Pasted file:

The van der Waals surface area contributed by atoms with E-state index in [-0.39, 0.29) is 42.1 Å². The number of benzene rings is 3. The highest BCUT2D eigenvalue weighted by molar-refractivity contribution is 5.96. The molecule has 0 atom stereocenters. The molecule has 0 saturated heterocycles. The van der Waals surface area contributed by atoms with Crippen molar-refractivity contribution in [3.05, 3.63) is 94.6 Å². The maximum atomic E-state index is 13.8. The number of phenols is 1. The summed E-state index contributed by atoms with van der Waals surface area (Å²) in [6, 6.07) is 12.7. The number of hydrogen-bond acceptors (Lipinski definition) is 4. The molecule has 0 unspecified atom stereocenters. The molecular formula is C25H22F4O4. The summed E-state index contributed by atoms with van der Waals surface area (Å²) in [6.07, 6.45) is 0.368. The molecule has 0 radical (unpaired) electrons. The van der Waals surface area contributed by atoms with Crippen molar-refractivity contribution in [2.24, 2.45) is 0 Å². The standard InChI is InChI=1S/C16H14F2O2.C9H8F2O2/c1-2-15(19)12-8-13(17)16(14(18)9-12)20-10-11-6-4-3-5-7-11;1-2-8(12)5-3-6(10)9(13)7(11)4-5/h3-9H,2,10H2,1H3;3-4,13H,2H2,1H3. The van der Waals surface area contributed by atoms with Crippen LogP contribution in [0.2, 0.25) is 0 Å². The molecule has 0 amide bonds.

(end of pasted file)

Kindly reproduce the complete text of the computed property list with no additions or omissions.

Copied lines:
The van der Waals surface area contributed by atoms with E-state index in [-0.39, 0.29) is 42.1 Å². The number of benzene rings is 3. The highest BCUT2D eigenvalue weighted by molar-refractivity contribution is 5.96. The molecule has 0 atom stereocenters. The molecule has 0 saturated heterocycles. The van der Waals surface area contributed by atoms with Crippen molar-refractivity contribution in [3.05, 3.63) is 94.6 Å². The maximum atomic E-state index is 13.8. The number of phenols is 1. The summed E-state index contributed by atoms with van der Waals surface area (Å²) in [6, 6.07) is 12.7. The number of hydrogen-bond acceptors (Lipinski definition) is 4. The molecule has 0 unspecified atom stereocenters. The molecular formula is C25H22F4O4. The summed E-state index contributed by atoms with van der Waals surface area (Å²) in [6.07, 6.45) is 0.368. The molecule has 0 radical (unpaired) electrons. The van der Waals surface area contributed by atoms with Crippen molar-refractivity contribution in [2.24, 2.45) is 0 Å². The standard InChI is InChI=1S/C16H14F2O2.C9H8F2O2/c1-2-15(19)12-8-13(17)16(14(18)9-12)20-10-11-6-4-3-5-7-11;1-2-8(12)5-3-6(10)9(13)7(11)4-5/h3-9H,2,10H2,1H3;3-4,13H,2H2,1H3. The van der Waals surface area contributed by atoms with Crippen LogP contribution in [0.2, 0.25) is 0 Å². The molecule has 0 amide bonds.